Polish–Russian prima ballerina Matilda Kschessinskaya (née Matylda Krzesińska), 1872–1971
Matilda, a name used in English, Romanian, the Scandinavian languages, Finnish, Estonian, German, Hungarian, Italian, Spanish, Czech, Slovak, Slovenian, Serbian, Bulgarian, Basque, and Croatian, traces its etymology back to Ancient Germanic. Its genesis, Mahthildis, derives from roots maht (strength, might) and hild (battle).
During the Middle Ages, Matilda was a quite popular name among European royalty, particularly in England. It arrived there via the Normans, one of whom was William the Conqueror’s wife.
Matilda remained popular till the 15th century, often in the form Maud. In the 19th century, both Maud and Matilda returned to widespread usage.
The variation Matildá is Sami.
Queen Matilda of England, née Princess of Boulogne (ca. 1105–1152)
Other forms of the name include:
1. Matilde is Spanish, Galician, Catalan, Scandinavian, Latvian, German, Dutch, Latvian, Estonian, Portuguese, and Italian.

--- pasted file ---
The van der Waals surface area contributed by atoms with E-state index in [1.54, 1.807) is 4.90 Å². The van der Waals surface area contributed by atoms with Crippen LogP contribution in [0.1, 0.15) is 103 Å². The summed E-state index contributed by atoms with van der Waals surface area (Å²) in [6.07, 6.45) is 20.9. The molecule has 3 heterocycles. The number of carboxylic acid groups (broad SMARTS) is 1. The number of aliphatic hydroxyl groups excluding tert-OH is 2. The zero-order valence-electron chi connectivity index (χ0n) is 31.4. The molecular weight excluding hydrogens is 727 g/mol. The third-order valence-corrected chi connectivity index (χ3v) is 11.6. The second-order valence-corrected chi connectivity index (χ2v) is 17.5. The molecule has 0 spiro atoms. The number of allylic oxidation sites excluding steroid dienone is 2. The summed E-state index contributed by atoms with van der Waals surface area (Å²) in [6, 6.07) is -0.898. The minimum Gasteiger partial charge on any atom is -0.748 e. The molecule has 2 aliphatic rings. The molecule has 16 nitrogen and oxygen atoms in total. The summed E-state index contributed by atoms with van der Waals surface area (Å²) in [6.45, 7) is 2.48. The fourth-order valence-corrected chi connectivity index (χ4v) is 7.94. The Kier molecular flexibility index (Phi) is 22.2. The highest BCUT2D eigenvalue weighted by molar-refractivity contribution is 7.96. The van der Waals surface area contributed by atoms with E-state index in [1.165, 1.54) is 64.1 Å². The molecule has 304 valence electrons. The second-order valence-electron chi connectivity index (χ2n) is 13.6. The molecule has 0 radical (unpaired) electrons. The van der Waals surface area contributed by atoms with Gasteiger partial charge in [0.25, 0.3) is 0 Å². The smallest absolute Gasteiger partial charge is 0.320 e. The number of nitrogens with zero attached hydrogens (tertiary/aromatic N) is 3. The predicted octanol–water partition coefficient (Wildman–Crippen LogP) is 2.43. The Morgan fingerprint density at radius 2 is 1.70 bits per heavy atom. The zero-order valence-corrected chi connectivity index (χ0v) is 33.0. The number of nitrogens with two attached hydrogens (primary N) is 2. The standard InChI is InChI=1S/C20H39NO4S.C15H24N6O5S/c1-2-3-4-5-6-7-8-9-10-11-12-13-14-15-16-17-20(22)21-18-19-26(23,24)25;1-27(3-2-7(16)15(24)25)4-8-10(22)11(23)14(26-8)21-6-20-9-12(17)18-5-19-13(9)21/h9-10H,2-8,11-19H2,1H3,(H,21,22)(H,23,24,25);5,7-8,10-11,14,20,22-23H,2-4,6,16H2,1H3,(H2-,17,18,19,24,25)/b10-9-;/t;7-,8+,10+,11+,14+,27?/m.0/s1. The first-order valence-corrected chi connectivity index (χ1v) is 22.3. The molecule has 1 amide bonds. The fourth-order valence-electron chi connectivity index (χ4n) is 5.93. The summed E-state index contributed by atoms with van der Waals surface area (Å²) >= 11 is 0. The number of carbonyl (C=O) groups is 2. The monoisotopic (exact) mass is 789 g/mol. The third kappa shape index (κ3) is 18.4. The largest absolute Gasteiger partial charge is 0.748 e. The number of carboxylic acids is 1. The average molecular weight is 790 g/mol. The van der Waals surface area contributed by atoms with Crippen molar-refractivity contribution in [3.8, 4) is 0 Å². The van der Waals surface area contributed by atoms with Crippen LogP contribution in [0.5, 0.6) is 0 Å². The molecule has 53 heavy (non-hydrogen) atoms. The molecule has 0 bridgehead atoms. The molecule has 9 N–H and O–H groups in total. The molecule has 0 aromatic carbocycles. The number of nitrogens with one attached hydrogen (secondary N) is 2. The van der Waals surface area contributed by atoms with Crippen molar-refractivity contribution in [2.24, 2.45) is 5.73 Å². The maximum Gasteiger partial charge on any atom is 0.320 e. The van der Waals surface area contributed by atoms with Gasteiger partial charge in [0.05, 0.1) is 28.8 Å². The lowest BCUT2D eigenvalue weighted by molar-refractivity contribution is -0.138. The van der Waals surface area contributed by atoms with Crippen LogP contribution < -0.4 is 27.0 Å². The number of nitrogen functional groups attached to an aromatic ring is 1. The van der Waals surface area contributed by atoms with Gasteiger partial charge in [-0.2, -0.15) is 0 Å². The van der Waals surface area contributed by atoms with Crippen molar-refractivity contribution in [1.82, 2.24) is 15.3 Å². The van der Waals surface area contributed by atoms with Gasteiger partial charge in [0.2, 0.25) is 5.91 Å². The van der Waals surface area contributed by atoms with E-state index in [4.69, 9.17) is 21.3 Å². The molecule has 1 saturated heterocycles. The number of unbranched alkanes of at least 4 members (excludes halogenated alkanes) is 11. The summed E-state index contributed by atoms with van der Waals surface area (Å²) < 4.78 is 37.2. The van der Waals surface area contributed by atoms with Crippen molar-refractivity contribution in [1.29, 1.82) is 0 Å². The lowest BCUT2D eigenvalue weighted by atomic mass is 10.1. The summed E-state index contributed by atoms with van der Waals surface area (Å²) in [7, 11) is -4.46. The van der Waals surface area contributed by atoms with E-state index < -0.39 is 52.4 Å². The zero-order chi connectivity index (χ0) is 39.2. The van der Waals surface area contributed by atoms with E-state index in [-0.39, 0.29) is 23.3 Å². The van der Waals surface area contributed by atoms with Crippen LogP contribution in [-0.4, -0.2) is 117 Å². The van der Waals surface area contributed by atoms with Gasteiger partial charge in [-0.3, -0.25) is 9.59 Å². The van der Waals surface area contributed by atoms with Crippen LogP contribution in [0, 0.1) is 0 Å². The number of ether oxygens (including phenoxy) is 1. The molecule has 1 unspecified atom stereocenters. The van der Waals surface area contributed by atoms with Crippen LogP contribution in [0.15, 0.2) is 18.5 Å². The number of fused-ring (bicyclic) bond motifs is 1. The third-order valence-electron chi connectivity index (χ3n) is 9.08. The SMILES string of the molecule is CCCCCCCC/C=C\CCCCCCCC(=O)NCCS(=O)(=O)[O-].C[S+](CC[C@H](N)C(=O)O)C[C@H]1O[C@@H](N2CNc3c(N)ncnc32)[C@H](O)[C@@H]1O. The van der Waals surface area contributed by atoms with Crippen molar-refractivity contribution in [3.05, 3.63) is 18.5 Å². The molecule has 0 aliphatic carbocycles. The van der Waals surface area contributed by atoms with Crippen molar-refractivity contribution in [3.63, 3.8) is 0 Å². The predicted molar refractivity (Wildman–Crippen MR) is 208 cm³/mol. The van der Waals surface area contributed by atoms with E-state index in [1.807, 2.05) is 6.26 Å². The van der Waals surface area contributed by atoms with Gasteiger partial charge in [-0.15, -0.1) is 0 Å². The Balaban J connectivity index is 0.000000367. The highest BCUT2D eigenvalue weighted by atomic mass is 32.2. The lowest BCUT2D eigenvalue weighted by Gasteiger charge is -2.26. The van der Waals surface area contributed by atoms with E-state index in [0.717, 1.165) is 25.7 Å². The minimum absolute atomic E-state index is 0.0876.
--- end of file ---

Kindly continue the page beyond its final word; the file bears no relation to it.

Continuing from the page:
2. Mathilde is German, Dutch, French, and Scandinavian. The E is silent in the French form.
3. Mechtilde is German.
4. Mechthild is also German.
5. Mathilda is German, Dutch, and Scandinavian.
6. Matylda is Polish and Ukrainian.
7. Matsilda is Belarusian.
8. Mafalda is Italian, Galician, Catalan, and Portuguese. I’m not fond of names where an F replaces a T or TH!
9. Matild is Hungarian.
10. Mallt is Welsh.
Italian opera singer Mafalda Salvatini, 1886–1971
11. Métilde is Acadian–French.
12. Matelda is Medieval Italian.
13. Maitilde is archaic Irish.
14. Mathide is Norman.
15. Mathild is Medieval Flemish and English.
16. Matthildur is Icelandic.
17. Mathila is Medieval English.
18. Emetilda is Creole.